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Children's services hit as Solihull budget wins approval

PARTIES clashed over the budget last week as Labour claimed it hits the borough’s most vulnerable the hardest.

SOLIHULL'S political parties have clashed over the authority's budget as Labour claimed new spending cuts would hit the borough’s most vulnerable the hardest.

Council Leader Ken Meeson (Con, Dorridge & Hockley Heath) admitted that “difficult decisions” had been made to ensure the council found £11.9 million of savings, whilst freezing council tax.

But Councillor Nick Stephens (Lab, Chelmsley Wood) criticised the budget as “just a list of cuts” and fellow Labour councillor David Jamieson (Kingshurst) told the full council meeting that his party could not support it.

“This budget is a further imposition on the poorest in society in Solihull,” he said.

“There will be cuts to services, there’s no question of that. We’re also seeing increased fees for council services.

“The other thing this budget is predicated on is frozen pay for those that work for this council. This will, for many people on low pay, have a significant impact.”

“We want to see the people that are the most vulnerable protected.”

The budget will see services for young people hit hard with £2.16 million savings to be found, focusing on Connexions, children’s centres and unaccompanied asylum seeking children services.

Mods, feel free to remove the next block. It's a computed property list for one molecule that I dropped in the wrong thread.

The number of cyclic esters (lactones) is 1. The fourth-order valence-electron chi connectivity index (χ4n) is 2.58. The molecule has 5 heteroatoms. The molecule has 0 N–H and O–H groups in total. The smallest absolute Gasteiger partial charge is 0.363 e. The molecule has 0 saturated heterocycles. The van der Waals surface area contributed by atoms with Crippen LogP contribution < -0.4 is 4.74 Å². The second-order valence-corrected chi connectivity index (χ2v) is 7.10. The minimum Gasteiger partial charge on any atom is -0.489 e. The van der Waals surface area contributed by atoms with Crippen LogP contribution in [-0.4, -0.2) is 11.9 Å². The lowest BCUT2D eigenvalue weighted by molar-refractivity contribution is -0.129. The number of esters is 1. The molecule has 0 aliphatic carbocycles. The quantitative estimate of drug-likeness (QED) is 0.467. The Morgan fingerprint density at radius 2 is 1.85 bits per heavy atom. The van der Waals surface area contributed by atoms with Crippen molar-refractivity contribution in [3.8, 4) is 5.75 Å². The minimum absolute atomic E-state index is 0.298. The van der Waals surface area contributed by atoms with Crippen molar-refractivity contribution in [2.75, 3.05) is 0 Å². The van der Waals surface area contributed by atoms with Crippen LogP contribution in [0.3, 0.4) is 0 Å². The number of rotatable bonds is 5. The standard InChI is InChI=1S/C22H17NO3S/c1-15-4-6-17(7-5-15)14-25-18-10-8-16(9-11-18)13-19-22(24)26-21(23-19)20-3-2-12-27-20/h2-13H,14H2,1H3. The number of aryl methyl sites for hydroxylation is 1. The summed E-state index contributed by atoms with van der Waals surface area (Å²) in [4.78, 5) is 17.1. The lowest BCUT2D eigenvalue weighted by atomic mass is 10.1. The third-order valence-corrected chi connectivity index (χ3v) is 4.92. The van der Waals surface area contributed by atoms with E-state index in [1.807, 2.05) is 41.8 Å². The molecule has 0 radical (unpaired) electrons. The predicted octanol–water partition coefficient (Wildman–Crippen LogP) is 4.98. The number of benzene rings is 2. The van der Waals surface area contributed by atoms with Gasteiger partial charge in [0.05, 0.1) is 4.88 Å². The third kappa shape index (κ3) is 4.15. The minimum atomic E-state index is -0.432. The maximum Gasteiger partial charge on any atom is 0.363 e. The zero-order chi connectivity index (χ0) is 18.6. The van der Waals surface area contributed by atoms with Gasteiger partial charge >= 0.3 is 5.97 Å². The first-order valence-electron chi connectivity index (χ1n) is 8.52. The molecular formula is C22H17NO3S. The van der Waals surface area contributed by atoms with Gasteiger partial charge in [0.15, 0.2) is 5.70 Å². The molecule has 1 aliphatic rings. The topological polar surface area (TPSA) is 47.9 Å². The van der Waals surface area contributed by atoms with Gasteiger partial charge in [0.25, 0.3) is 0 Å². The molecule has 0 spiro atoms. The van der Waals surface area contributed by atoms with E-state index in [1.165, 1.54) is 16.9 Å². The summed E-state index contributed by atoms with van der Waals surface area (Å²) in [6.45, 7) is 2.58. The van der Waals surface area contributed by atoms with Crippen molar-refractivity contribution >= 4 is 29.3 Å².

Community services and the health and well being portfolio will lose £1.59 million and £2.11million respectively.

Fees for leisure facilities, libraries, car parking, pest control and bereavement will all increase.

Despite the borough’s efforts to freeze council tax, some parish council’s decisions to increase their precepts, as much as 40 per cent in Berkswell, principally to fight plans for high speed rail, drew heavy criticism.

“That seems to be near the knuckle,” said Coun Norman Davies (Lib Dem, Olton).

“I don’t think this council could use tax payer’s money to oppose the government. If I was a resident and I supported the HS2, what rights have I got?

“It’s a very strange situation.”

Kingshurst and Balsall councils also demanded high increases, at 20.1 and 11.7 per cent respectively.

When it came to the crucial vote, Labour and the Greens formed an unlikely alliance to oppose the budget while the Tories and Liberal Democrats joined to successfully vote it through.



Cathrina Hulse
Multimedia Journalist
Annette Belcher
Multimedia Journalist
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